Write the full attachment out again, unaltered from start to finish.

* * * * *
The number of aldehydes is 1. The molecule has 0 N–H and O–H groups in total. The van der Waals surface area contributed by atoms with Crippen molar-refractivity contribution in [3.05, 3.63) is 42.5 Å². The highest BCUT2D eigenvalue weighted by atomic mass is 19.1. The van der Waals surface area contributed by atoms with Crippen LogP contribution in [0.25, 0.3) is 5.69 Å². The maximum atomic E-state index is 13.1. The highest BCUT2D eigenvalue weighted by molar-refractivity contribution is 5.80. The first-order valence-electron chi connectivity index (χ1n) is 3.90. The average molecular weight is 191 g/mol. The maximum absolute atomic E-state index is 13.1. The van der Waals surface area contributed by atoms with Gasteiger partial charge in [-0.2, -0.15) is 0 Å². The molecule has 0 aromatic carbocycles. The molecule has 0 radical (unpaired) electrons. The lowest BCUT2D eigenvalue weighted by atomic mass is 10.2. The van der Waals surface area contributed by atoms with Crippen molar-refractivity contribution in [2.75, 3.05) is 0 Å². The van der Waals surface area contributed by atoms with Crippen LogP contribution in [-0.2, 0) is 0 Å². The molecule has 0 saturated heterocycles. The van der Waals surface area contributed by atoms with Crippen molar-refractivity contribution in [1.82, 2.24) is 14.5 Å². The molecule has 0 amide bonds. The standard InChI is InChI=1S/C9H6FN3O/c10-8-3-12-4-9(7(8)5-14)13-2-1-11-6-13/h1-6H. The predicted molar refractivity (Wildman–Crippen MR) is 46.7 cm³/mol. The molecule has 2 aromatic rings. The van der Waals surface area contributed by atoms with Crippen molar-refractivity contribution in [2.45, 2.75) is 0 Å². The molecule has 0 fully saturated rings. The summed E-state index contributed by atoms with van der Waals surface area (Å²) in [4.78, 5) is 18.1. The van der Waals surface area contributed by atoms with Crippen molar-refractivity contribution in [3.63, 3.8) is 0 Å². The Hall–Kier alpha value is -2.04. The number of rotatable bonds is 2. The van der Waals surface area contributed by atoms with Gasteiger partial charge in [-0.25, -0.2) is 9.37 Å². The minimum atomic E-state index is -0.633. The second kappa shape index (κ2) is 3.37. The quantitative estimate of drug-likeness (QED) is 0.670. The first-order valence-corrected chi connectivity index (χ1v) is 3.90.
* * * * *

The number of aldehydes is 1. The molecule has 0 N–H and O–H groups in total. The van der Waals surface area contributed by atoms with Crippen molar-refractivity contribution in [3.05, 3.63) is 42.5 Å². The highest BCUT2D eigenvalue weighted by atomic mass is 19.1. The van der Waals surface area contributed by atoms with Crippen LogP contribution in [0.25, 0.3) is 5.69 Å². The maximum atomic E-state index is 13.1. The highest BCUT2D eigenvalue weighted by molar-refractivity contribution is 5.80. The first-order valence-electron chi connectivity index (χ1n) is 3.90. The average molecular weight is 191 g/mol. The maximum absolute atomic E-state index is 13.1. The van der Waals surface area contributed by atoms with Gasteiger partial charge in [-0.2, -0.15) is 0 Å². The molecule has 0 aromatic carbocycles. The molecule has 0 radical (unpaired) electrons. The lowest BCUT2D eigenvalue weighted by atomic mass is 10.2. The van der Waals surface area contributed by atoms with Crippen molar-refractivity contribution in [2.75, 3.05) is 0 Å². The van der Waals surface area contributed by atoms with Crippen LogP contribution in [-0.2, 0) is 0 Å². The molecule has 0 saturated heterocycles. The van der Waals surface area contributed by atoms with Crippen molar-refractivity contribution in [1.82, 2.24) is 14.5 Å². The molecule has 0 amide bonds. The standard InChI is InChI=1S/C9H6FN3O/c10-8-3-12-4-9(7(8)5-14)13-2-1-11-6-13/h1-6H. The predicted molar refractivity (Wildman–Crippen MR) is 46.7 cm³/mol. The molecule has 2 aromatic rings. The van der Waals surface area contributed by atoms with Crippen molar-refractivity contribution in [2.45, 2.75) is 0 Å². The molecule has 0 fully saturated rings. The summed E-state index contributed by atoms with van der Waals surface area (Å²) in [4.78, 5) is 18.1. The van der Waals surface area contributed by atoms with Crippen molar-refractivity contribution in [3.63, 3.8) is 0 Å². The Hall–Kier alpha value is -2.04. The number of rotatable bonds is 2. The van der Waals surface area contributed by atoms with Gasteiger partial charge in [-0.25, -0.2) is 9.37 Å². The minimum atomic E-state index is -0.633. The second kappa shape index (κ2) is 3.37. The quantitative estimate of drug-likeness (QED) is 0.670. The first-order valence-corrected chi connectivity index (χ1v) is 3.90.